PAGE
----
'My heart was turned to ash': MiLB pitcher Blake Bivens speaks out on family slayings

Minor league baseball pitcher Blake Bivens has spoken out for the first time on the triple slaying in rural Virginia that killed his wife, their 14-month-old son and his mother-in-law.

Bivens’ 18-year-old brother-in-law, Matthew Thomas Bernard, is charged with three counts of first-degree murder and use of a firearm in committing a felony. Bernard is accused of killing his mother, Joan Jefferson Bernard, 62, his sister, Emily Marie Bernard Bivens, 25, and his 14-month-old nephew, Cullen Micah Bivens, Tuesday morning at the Bernard family’s home in Keeling, a small community near the North Carolina state line.

Emily and Blake Bivens, 24, had been married since January 2016. Cullen, their only child, was born in June of last year.

A devastated Blake Bivens, who pitches for Tampa Bay Rays-affiliated Double-A team the Montgomery Biscuits, shared a photo of his wife and son with Joan Bernard on InstagramA similar Facebook postincludes photos of him and his young family in and around the Biscuits' Riverwalk Stadium in Montgomery, Alabama.

In both social media posts, Bivens wrote that his “heart was turned to ash” following their deaths.

"My life as I knew it is destroyed," Bivens wrote. "The pain my family and I feel is unbearable and cannot be put into words. I shake and tremble at the thought of our future without them."

He called Emily Bivens the best wife and mother the world has ever seen.

"You made me into the man I am today, and you loved me with all of my flaws," Bivens wrote. "You brought our precious baby boy into this world and made our family complete. Your love and kindness changed countless lives, including mine."

He told Cullen that “Dada” loves him.

“I can’t breathe without you here,” he wrote to the boy, who celebrated his first birthday in June. “I finally understood what love was when you were born, and I would have done anything for you. You have changed my life forever, you are my reason why. I long to hold the both of you again in heaven.”

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Bivens told his mother-in-law that she was the best he could have asked for. He said Joan Bernard loved her family more than anyone he’s ever seen, and he was glad she and her daughter were still together.

"You were the best Nana this world has ever seen, and I will never forget you," Bivens wrote.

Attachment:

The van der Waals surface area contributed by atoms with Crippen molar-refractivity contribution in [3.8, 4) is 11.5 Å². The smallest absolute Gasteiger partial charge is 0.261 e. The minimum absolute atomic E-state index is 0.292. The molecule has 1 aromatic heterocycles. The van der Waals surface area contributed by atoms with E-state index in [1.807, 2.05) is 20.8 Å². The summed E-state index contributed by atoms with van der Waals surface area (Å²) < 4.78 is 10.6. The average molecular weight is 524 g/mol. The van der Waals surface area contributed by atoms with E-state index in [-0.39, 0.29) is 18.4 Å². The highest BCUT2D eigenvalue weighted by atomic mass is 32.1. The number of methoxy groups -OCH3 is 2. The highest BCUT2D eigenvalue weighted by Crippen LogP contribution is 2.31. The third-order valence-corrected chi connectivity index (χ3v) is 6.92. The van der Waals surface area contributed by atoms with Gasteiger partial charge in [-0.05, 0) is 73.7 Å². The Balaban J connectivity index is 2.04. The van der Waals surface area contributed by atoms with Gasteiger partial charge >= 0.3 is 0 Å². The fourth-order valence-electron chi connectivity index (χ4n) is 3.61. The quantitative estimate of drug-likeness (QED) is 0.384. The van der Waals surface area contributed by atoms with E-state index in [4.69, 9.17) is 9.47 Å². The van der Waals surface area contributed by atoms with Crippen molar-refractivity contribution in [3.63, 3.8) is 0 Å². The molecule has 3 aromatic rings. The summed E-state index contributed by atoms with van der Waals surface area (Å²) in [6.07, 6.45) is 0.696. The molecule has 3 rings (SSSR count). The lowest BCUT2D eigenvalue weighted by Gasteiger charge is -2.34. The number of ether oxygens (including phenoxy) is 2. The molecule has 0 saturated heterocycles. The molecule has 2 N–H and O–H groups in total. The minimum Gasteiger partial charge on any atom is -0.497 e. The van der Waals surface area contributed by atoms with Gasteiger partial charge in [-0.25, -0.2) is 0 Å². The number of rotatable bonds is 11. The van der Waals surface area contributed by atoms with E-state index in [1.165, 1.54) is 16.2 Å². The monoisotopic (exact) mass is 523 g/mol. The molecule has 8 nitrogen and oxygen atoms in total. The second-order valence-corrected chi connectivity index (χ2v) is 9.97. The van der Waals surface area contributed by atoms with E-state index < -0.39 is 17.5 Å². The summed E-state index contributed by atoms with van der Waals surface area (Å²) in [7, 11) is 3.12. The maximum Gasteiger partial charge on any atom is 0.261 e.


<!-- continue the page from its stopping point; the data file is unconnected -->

He wrote to his father-in-law, Skip Bernard, that the family would get through the trauma of the slayings together as a family.

“We will not let the devil win!” he wrote.

View this post on Instagram

Grip it and rip it!

A post shared by Blake Bivens (@blakebbins) on

Bivens also thanked his family, fans and the Biscuits and Rays baseball teams for the support they have shown. He said he found comfort in the well-wishes.

"I'm not sure what is next for me, but I do know God has a plan even though I can't see it," he wrote.

On Thursday, Biscuits manager Morgan Ensberg described for reporters what took place Tuesday morning as Bivens, who was preparing for a double-header against the Chattanooga Lookouts, learned his family had been killed.

Initially, Bivens became worried because he could not reach his family, The Montgomery Advertiser reported.

"I'll never forget his face. He was scared. He was nervous. He didn't know what was going on," Ensberg said during an emotional news conference. "We put him in a car to go to the airport, and three minutes later, we found out what happened. I hopped in the car and went to the airport with him."

Ensberg described the shock Bivens went through, going from crying and shaking to just sitting and staring as they made their way to Virginia, where both Blake and Emily Bivens grew up.

"My job at that point was to sit right next to him, to rub his back, to open up a water bottle, to give him water and to make sure we got him on the plane and to get him home. There was no other thinking," the team manager said.